After some leave I went to Aircrew GST at RAF Locking near Weston Super Mare.
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More detatchments [sic]! first at RAF Church Lawford from 25 Jan 47 to 28 April 47. The station was training Naval Pilots, I got in a little flying on Harvards. From 28th April to 7th May I was at RAF Kirton in Lindsey where I acted as Despatch Rider on a 500cc Norton!! until 7th May 47.

Much to my surprise I then went to 242 Sqdn, Oakington and 511 Sqdn as second pilot on Avro Yorks! Route flying to India carrying freight and (on the side) trading bicycle tyres in Iraqu and buying carpets in Karachi in India!!! Nice profits!!
This was from 7th May 47 to 26 Aug 47.

27 th Aug I went to No. 2 PRFU at RAF Valley to qualify on Oxfords and Ansons. On 30th Oct 47 I went to
No 201 AFS RAF Swinderby to qualify as pilot on Vickers Wellingtons.
I qualified as pilot on Wellingtons and on 1.3.48 attended No 1 Navigation Staff Pilots Course at RAF Topcliffe flying Oxfords, Ansons & Wellingtons.
On 7.6.48 I went as a Staff Pilot at no 2 Air Navigation School to Fly ut navigators on Wellingtons A most enjoyable time flying all over England almost every day and night with ut Navigators on board.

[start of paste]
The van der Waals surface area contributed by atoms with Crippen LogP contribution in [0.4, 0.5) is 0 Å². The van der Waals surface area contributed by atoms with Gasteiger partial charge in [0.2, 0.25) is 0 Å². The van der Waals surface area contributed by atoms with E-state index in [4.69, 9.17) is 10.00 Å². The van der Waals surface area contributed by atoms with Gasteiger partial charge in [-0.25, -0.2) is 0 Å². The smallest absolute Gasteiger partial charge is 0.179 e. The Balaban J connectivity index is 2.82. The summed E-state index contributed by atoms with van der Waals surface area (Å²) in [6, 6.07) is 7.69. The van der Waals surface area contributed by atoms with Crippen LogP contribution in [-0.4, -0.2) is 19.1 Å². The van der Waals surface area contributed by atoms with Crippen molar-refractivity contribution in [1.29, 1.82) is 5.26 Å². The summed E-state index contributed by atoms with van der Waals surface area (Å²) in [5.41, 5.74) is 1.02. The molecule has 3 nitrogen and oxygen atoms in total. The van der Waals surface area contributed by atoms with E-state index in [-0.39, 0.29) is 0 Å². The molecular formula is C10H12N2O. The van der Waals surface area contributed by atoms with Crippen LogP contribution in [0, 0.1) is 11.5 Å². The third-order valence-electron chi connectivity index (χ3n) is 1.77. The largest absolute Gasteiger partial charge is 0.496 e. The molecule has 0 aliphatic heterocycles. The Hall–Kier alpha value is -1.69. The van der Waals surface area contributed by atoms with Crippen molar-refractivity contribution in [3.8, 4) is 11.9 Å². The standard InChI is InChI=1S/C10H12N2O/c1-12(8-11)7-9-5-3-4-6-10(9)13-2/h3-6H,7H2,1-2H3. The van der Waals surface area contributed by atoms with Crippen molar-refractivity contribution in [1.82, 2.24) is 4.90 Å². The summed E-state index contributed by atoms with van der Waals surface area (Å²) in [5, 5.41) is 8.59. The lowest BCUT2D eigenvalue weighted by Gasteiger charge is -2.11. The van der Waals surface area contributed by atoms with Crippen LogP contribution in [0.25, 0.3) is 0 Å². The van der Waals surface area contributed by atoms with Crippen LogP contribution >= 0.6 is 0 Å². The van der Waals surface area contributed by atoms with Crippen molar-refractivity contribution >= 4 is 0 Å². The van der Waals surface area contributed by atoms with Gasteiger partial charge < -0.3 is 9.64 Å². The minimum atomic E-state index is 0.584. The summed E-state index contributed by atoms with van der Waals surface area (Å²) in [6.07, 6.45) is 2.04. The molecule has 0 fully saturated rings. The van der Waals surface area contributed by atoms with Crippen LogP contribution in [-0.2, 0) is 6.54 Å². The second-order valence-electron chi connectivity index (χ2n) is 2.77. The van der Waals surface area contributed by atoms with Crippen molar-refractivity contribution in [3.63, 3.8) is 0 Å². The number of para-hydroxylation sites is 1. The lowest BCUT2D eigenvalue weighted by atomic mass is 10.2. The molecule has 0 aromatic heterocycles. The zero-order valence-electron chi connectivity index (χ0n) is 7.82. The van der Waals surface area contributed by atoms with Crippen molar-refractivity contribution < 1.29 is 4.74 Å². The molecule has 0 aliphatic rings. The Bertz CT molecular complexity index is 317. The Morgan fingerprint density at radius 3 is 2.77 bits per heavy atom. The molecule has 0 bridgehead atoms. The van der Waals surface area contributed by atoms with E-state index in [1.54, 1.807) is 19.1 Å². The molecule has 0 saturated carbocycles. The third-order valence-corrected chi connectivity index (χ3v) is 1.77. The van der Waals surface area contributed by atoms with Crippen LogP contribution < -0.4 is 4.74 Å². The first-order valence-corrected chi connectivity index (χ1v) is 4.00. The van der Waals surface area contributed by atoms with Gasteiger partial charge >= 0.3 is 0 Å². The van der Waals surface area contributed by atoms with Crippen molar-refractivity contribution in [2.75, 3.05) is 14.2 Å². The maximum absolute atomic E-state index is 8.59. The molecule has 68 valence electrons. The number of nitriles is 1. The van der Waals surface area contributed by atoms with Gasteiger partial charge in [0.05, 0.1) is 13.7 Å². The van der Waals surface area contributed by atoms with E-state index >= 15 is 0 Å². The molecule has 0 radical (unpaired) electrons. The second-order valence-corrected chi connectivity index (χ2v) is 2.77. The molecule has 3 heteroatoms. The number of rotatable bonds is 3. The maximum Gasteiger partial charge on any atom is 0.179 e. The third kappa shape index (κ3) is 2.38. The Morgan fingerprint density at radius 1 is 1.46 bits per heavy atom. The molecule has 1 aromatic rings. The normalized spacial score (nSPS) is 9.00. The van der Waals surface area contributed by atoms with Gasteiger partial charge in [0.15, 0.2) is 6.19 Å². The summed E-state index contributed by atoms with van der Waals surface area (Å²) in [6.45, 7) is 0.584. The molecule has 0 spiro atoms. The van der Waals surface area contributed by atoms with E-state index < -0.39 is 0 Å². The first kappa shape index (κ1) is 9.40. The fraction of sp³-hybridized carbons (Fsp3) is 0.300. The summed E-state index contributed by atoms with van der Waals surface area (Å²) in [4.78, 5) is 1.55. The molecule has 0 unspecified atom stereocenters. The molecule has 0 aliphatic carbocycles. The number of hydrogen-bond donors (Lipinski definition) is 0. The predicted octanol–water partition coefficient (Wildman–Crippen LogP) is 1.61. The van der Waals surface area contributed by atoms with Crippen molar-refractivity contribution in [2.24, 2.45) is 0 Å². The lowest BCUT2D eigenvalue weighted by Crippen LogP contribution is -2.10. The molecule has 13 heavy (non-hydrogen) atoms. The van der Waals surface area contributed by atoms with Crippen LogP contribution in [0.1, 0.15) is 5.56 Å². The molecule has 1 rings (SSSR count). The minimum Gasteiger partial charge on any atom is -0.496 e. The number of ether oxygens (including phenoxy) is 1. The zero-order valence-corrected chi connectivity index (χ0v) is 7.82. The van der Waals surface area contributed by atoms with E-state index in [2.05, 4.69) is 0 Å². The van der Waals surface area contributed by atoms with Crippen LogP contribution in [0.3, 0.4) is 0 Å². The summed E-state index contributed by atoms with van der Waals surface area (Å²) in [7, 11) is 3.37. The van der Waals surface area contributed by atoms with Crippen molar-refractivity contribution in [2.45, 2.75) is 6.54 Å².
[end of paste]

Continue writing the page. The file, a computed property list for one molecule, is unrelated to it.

On 7.8.49 I was offered a Commision [sic] if I stayed in the RAF and signed on again. I opted to take my release so as to go home and join my lovely wife, Evelyn, having married her on the 26th August 1948!

My six Years [sic] in the RAF was so enjoyable and a really wonderful expierience [sic]. Looking back it seemed like a lifetime!

I went on to farm until 1966 when I went as a Fulltime Officer in The Royal Observer Corps rising to the rank of Commander.
I retired at 60 in 1985!!!!

Collection

Citation

Geoff Paine, “Geoff Paine's time in the RAF,” IBCC Digital Archive, accessed May 20, 2022, https://ibccdigitalarchive.lincoln.ac.uk/omeka/collections/document/19408.